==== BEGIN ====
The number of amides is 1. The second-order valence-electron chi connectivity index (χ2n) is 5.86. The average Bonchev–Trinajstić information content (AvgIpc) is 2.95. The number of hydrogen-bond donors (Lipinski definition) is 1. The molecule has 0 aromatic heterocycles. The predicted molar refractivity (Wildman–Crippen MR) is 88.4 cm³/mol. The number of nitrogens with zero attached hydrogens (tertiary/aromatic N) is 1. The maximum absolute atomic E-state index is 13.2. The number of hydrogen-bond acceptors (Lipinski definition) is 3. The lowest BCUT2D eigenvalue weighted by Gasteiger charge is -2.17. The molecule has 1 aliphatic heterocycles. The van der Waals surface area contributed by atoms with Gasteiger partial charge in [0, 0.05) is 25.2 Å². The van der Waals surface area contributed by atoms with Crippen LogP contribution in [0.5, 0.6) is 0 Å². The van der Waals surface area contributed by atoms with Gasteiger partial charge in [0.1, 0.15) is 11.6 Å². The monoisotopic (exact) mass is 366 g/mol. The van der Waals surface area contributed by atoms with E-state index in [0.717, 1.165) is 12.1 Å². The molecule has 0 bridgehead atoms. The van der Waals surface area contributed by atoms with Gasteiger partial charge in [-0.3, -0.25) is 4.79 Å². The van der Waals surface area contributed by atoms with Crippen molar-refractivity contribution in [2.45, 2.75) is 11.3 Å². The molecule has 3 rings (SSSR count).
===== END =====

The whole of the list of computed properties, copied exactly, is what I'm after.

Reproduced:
The number of amides is 1. The second-order valence-electron chi connectivity index (χ2n) is 5.86. The average Bonchev–Trinajstić information content (AvgIpc) is 2.95. The number of hydrogen-bond donors (Lipinski definition) is 1. The molecule has 0 aromatic heterocycles. The predicted molar refractivity (Wildman–Crippen MR) is 88.4 cm³/mol. The number of nitrogens with zero attached hydrogens (tertiary/aromatic N) is 1. The maximum absolute atomic E-state index is 13.2. The number of hydrogen-bond acceptors (Lipinski definition) is 3. The lowest BCUT2D eigenvalue weighted by Gasteiger charge is -2.17. The molecule has 1 aliphatic heterocycles. The van der Waals surface area contributed by atoms with Gasteiger partial charge in [0, 0.05) is 25.2 Å². The van der Waals surface area contributed by atoms with Crippen LogP contribution in [0.5, 0.6) is 0 Å². The van der Waals surface area contributed by atoms with Gasteiger partial charge in [0.1, 0.15) is 11.6 Å². The monoisotopic (exact) mass is 366 g/mol. The van der Waals surface area contributed by atoms with E-state index in [0.717, 1.165) is 12.1 Å². The molecule has 0 bridgehead atoms. The van der Waals surface area contributed by atoms with Gasteiger partial charge in [-0.3, -0.25) is 4.79 Å². The van der Waals surface area contributed by atoms with Crippen molar-refractivity contribution in [2.45, 2.75) is 11.3 Å². The molecule has 3 rings (SSSR count).